Roscheria H.Wendl. ex Balf.f., Fl. Mauritius : 386 (1877)

Primary tabs

http://media.e-taxonomy.eu/palmae/photos/palm_tc_179837_5.jpg

Number of Taxa

  • 1 species

Discussion

Biology And Ecology

Etymology

Diagnosis

Description

  • Small or moderate, solitary, spiny when young, sparsely armed at maturity, pleonanthic, monoecious palm. Stem erect, becoming bare, conspicuously ringed with leaf scars, the juvenile bearing rings of black spines, at maturity unarmed or with very few, scattered, weak spines, the stem base sometimes with aerial roots. Leaves irregularly pinnate, neatly abscising; sheaths tubular, forming a well-defined crownshaft, covered in scattered brown scales and armed with scattered, short, black spines, spines much more densely near the base of the petiole; petiole adaxially deeply channelled, abaxially rounded, densely armed along the margins near the base with short, easily detached, black spines; rachis unarmed, bearing scattered scales; blade entire, bifid in juveniles, at maturity irregularly divided into 1–several-fold leaflets, those with single ribs acuminate, those with several ribs truncate, praemorse, adaxially glabrous, abaxially bearing abundant minute, dot-like scales and conspicuous ramenta along the major ribs, transverse veinlets obscure. Inflorescences solitary, interfoliar at first, becoming infrafoliar after leaf fall, copiously branching to 3, very rarely to 4 orders proximally, to fewer orders distally; peduncle elongate, crescentic in cross-section, winged at the base; prophyll inserted some distance from the base, membranous to coriaceous, tubular, persistent, flattened, 2-keeled, briefly split at the tip, unarmed, bearing scatteredsmall scales; peduncular bract inserted some distance above theprophyll, usually much exceeding it, very sparsely scaly, tubular at first,later splitting along much of its length and expanding, eventuallyfalling; rachis usually shorter than the peduncle; rachis bracts all minute,triangular, very inconspicuous; branches of all orders with a short tolong portion free of branches or flowers, all axes scaly; first-orderbranches subdistichous, the proximal longer than the distal; rachillaeslender, rather short, flexuous, bearing spirally arranged, minute bractssubtending triads in the middle portion and paired or solitary staminateflowers distally, the flowers not at all sunken. Staminate flowers verysmall, globular in bud; sepals 3, ± distinct, imbricate, broad, triangular,± keeled; petals 3, distinct, valvate, more than twice as long as thesepals, broad, triangular; stamens 6, filaments connate basally to form alow ring, the distinct portions short, broad, triangular, anthers verysmall, rounded, medifixed, ± versatile, latrorse; pistillode relativelylarge, truncate, 3-angled. Pollen ellipsoidal asymmetric; aperture a distalsulcus; ectexine tectate, rugulate-reticulate with finely ridged muri,aperture margin similar; infratectum columellate; longest axis 28–33 µm [1/1]. Pistillate flowers larger than the staminate; sepals 3, distinct, thick, imbricate, broad, rounded, the margins irregularly splitting; petals 3, distinct, broad, triangular, the tips briefly valvate, otherwise imbricate; staminodes 6, tooth-like, ± united basally; gynoecium asymmetrical, ovoid, unilocular, uniovulate, stigma apical, 3-lobed, ovule laterally attached, form unknown. Fruit small, globular or ellipsoidal, red at maturity, perianth whorls persistent, stigmatic remains subbasal; epicarp smooth, mesocarp very thin, with a layer of anastomosing fibres and abundant raphides, endocarp relatively thick, bony, smooth, with basal operculum. Seed basally attached with rounded hilum, raphe branches sparse, anastomosing, endosperm deeply ruminate; embryo basal. Germination and eophyll not recorded. Cytology: 2n = 32. (J. Dransfield, N. Uhl, C. Asmussen, W.J. Baker, M. Harley and C. Lewis. 2008)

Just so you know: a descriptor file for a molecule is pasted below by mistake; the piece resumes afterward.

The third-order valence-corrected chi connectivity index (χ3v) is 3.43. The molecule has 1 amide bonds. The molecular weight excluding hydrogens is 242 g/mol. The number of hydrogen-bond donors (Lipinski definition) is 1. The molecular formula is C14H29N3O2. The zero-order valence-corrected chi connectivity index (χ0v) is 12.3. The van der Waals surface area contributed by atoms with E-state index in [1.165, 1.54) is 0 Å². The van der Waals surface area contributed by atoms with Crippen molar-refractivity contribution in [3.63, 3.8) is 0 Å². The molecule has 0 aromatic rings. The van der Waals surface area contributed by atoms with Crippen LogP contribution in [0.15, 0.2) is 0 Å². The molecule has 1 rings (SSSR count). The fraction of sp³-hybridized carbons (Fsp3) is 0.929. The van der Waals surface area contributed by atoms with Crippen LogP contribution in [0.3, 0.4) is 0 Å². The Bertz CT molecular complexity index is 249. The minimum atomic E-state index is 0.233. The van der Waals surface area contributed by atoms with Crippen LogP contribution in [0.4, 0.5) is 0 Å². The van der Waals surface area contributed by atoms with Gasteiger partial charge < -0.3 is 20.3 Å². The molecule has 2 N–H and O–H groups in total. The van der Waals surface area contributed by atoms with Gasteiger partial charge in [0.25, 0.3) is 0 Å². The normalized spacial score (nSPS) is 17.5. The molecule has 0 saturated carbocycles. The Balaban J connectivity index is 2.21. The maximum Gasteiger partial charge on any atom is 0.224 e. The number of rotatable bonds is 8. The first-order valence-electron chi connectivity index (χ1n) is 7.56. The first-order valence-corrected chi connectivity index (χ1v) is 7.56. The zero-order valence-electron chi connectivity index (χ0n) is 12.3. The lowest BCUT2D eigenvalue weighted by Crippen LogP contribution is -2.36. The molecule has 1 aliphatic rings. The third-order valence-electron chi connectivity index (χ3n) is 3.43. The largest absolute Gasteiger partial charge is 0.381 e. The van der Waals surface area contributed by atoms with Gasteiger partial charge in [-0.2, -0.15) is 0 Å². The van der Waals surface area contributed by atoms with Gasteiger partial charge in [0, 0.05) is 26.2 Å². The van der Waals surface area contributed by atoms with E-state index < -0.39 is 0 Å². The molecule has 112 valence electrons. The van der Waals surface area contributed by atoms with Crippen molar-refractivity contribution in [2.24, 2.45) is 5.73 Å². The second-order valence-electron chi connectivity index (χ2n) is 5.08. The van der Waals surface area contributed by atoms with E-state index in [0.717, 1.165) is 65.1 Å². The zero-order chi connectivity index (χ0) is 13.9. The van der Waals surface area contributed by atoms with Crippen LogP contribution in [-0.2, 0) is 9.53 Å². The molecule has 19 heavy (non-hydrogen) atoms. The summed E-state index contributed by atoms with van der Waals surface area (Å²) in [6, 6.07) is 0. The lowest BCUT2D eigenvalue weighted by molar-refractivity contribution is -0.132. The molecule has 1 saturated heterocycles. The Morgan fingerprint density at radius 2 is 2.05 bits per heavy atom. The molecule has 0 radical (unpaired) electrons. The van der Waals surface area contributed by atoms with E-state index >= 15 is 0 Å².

Anatomy

Relationships

Fossil record

Uses

Bibliography

  • Dransfield, J. , Uhl, N. , Asmussen, C. , Baker, W.J. , Harley, M. & Lewis, C. 2008. Genera Palmarum. The evolution and classification of palms. Kew Publishing, Royal Botanic Gardens Kew.